Summer reading: The East Ethnia mini book review

At the end of the week it is goodbye to Belgrade once again, and back to work. I will have a brief period of computerlessness, and so no posting (ha! see if you notice the difference!). But my charming employer has agreed to replace my rahmetli laptop, so this should be just a matter of time, the shorter the better.

In the meantime, a selection of a few of the more interesting books I have acquired and read during my glamorous summer vacation.
  • Slobodan Antonić, Nacija u strujama prošlosti -- This is a fellow who gets a lot of publicity, partly because at one point he did some interesting research, and partly because local media need an intellectual who is sympathetic to the right wing of DSS for the sake of "balance." But sorry, this book is just a compilation of polemical magazine columns.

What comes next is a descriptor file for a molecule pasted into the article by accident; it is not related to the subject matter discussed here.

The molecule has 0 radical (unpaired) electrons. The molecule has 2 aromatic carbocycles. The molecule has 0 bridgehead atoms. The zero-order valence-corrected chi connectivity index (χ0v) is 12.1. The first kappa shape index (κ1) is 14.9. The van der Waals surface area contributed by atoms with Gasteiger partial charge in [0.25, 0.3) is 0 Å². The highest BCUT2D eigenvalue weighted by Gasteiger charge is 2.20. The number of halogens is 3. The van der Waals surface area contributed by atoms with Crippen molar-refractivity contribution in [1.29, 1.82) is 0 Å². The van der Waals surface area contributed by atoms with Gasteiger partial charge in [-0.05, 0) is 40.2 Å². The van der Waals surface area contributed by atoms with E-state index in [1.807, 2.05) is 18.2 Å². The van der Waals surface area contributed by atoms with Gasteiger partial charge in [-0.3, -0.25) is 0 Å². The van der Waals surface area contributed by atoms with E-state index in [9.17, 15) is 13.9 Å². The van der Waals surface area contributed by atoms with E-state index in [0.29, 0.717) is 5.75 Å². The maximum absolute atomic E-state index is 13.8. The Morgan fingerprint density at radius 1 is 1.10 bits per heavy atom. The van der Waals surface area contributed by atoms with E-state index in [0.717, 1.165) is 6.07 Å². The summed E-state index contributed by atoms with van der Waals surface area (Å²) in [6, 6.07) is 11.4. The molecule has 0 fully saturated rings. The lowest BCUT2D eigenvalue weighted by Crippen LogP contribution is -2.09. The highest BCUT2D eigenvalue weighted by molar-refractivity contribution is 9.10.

• Jovan Bajford, Teorija zavere -- The author marks the spring of 1999 as the time when all sorts of otherworldly discourses from the margins of the church, the military, and the hangers-on from the distant past became respectable enough to get wide play in big-circulation media. Foteljaši say the darnedest things.
  • Aleksandar Bošković, Etnologija skakodnevnog života -- Not really an ethnology of everyday life, more a series of essays written over a period of several years for magazines and newspapers. Some of them are interesting.
  • Boris Dežulović, Jebo sad hiljadu dinara -- Quickly reached the top of my list of favorite antiwar comic novels. A Muslim unit disguised as a Croatian unit for a "special mission" reaches a standoff with a Croatian unit disguised as a Muslim unit for a "special mission."
  • Jens/Martin Eriksen and Frederik Stjernfelt, Anatomija mržnje -- A couple of Danish journalists take a trip and do several interviews. Some of them are good. They also do some analysis, some of which is good.